Volume 33 contains articles on the economic history of Europe, America and Asia and brings new analysis, and newly created datasets to address issues of interest. Two papers focus on the US and contribute to our understanding of the Great Depression. In "Reexamining the Origins of the Smoot-Hawley Tariff Act", Beaudreau argues industrialists used the plight of farmers to raise tariffs on manufactured goods. And Jalil and Rua show in "Inflation Expectations in the U.S. in Fall 1933" that shifts in inflationary expectations could be responsible for the patterns in output witnessed in 1933: an expansion in the early part of the year which stalled by the Fall. Two papers present new data. "First Cabin Fares from New York to the British Isles, 1826-1914" by Dupont, Keeling and Weiss extends their work on understanding early tourism by creating a new series to examine the time path of first class travel over the 19th century. "Reforms and Supervisory Organizations: Lessons from the History of the Istanbul Bourse, 1873-1883" by Hanedar, Hanedar, Torun and Celikay data newly collected from the Istanbul Bourse to better understand how investors respond to different types of reforms. And finally, Field in "The Savings and Loan Insolvencies and the Costs of Financial Crisis" gives a reinterpretation of the Savings and Loan Crises of the late 1980s and early 1990s in light of the subsequent, much more severe crisis of 2007/08.
Christopher Hanes has been Professor of Economics at the State University of New York at Binghamton (Binghamton University) since 2003, after teaching at the University of Mississippi and the Universityof Pennsylvania, and serving as an economist at the Federal Reserve Board. Most of his research has been in American macroeconomic history. His publications have appeared in journals including the American Economic Review, the Quarterly Journal of Economics, the Journal of Money, Credit and Banking, the Journal of Economic History, and Explorations in Economic History. He was graduated at Yale University and received a Ph.D. in Economics from Harvard University.Associate Professor Susan Wolcott of the Economics Department at Binghamton University primarily works on issues related to the colonial development of India. Her publications include "Why Nations Fail," from the Journal of Economic History, 1999, and "Strikes in Colonial India," published in the Industrial and Labor Relations Review 2008.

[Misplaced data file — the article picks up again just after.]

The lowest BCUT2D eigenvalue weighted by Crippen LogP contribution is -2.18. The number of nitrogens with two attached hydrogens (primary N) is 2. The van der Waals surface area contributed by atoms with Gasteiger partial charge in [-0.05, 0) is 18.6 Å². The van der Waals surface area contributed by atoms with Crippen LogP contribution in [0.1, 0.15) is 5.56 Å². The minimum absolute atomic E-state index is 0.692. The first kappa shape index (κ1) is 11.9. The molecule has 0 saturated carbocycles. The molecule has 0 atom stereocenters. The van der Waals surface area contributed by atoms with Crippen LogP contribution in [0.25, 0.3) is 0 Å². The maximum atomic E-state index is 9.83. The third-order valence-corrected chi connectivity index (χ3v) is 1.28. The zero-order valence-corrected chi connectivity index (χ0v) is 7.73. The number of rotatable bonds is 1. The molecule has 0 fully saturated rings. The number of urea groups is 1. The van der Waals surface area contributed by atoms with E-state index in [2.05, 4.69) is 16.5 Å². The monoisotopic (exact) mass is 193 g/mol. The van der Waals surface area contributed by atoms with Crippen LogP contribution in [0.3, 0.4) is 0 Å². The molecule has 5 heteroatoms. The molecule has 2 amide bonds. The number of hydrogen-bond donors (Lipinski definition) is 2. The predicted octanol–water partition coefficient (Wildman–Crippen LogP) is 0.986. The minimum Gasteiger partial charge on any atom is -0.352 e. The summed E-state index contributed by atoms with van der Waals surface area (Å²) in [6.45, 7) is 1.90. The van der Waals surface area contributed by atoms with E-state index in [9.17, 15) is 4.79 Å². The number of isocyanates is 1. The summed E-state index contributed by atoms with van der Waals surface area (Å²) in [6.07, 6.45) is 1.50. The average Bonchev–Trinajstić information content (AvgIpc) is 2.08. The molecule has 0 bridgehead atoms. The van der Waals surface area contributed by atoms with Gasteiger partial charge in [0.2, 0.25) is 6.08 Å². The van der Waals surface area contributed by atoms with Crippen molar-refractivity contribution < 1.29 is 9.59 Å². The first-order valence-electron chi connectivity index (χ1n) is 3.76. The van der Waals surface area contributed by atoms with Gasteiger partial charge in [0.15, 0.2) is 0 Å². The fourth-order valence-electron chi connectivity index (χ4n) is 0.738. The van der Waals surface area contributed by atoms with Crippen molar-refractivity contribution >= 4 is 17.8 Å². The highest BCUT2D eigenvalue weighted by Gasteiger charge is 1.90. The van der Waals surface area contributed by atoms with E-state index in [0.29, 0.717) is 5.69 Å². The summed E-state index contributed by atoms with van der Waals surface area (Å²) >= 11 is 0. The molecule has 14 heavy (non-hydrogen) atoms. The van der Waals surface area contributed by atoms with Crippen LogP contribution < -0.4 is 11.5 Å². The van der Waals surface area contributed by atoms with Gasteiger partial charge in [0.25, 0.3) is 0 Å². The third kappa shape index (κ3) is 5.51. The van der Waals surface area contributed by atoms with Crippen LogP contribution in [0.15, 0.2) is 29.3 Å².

1. Reexamining the Origins of the Smoot-Hawley Tariff Act 2. First Cabin Fares from New York to the British Isles, 1826-1914 3. The Savings and Loan Insolvencies and the Costs of Financial Crisis 4. Reforms and Supervisory Organizations: Lessons from the History of the Istanbul Bourse, 1873-1883 5. Inflation Expectations in the U.S. in Fall 1933